Legalize marijuana in Delaware? Doing so could bring plenty of green, state report finds




Sarah Gamard Via Delaware News Journal


Delaware could bring in $43 million a year in revenue if it legalizes and taxes marijuana, according to a report Monday from the state auditor.


The report estimated 13% of adults in the state would consume marijuana based on data from the Substance Abuse and Mental Health Services Administration and assumed a 20% tax on the plant to get to the $43 million figure.


"That money could be used to plug budget holes in the short term and would continue to provide revenue for all kinds of important initiatives in the long term," Auditor Kathy McGuiness, who supports legalization, said in a statement.


The report also concluded that legalization would create more than 1,000 new jobs over the course of five years, creating a $215 million industry in Delaware.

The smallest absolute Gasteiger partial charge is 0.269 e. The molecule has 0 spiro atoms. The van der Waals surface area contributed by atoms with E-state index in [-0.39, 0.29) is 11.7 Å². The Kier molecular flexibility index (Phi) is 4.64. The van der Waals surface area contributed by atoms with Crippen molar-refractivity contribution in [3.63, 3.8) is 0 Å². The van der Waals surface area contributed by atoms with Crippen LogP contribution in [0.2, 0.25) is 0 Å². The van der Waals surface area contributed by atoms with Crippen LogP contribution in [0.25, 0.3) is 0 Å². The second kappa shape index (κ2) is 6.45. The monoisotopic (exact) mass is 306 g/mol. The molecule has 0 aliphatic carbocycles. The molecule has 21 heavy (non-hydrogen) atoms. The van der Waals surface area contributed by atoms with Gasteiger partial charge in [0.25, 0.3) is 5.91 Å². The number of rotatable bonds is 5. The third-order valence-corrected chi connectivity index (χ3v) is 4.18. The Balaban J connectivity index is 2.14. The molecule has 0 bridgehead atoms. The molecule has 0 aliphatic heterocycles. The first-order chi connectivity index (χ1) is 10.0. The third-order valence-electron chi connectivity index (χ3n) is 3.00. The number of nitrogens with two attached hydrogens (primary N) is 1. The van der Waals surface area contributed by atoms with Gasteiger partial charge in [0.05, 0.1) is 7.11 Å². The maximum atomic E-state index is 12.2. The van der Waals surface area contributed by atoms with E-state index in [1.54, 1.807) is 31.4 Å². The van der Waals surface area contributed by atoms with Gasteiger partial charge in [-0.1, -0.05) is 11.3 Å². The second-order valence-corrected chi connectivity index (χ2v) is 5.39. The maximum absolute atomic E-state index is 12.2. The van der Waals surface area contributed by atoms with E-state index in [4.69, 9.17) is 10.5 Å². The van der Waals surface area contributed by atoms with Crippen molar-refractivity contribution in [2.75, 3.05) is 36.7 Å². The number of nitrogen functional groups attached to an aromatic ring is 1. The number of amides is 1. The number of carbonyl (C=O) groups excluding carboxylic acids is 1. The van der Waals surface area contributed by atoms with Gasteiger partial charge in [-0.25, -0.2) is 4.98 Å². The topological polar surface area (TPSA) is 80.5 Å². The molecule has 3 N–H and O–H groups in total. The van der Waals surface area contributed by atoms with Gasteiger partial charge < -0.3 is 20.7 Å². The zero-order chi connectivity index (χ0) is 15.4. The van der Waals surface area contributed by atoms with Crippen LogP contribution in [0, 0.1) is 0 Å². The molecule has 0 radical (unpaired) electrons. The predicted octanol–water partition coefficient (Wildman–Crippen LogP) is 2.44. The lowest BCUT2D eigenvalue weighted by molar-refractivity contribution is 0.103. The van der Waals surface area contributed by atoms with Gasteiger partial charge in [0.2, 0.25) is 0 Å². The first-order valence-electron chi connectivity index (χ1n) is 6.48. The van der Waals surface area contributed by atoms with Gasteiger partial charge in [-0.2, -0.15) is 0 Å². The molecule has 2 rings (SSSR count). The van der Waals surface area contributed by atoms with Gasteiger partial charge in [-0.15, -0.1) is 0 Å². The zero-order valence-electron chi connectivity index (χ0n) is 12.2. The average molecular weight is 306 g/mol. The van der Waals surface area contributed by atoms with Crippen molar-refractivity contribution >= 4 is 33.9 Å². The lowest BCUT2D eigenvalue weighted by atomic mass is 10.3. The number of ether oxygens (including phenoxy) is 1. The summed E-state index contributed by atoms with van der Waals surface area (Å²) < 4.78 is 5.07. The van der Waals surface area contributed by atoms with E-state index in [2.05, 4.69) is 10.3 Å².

It comes as lawmakers have just begun the 2021 legislative session, where a bill to legalize marijuana is sure to come up.


While the legal weed fight in Delaware has been perennially unsuccessful over the past several years, advocates think more pressure is on Delaware to pass it than ever before.


That's in part because New Jersey voters overwhelmingly decided to legalize it in their state through a November election ballot initiative, ensuring that First State residents will only have to drive over the bridge to funnel tax money into the


Garden State's coffers and then consume it illegally at home.


Delaware also voted in several new, pro-weed lawmakers who could be enough to tip the scales toward passing a bill once it's filed.


But Gov. John Carney, a moderate, has traditionally opposed legalizing the plant despite public opinion polling over the last several years showing that the majority of his constituents support it.


Supporters of legal weed in Delaware have pointed to the proposal as an easy opportunity to bring in extra revenue to the state and create jobs as the state suffers from the pandemic-era recession.


That includes the auditor herself, who said the state needs to legalize weed to avoid being at a competitive disadvantage as neighboring states like New York and Pennsylvania are considering following the path of New Jersey.

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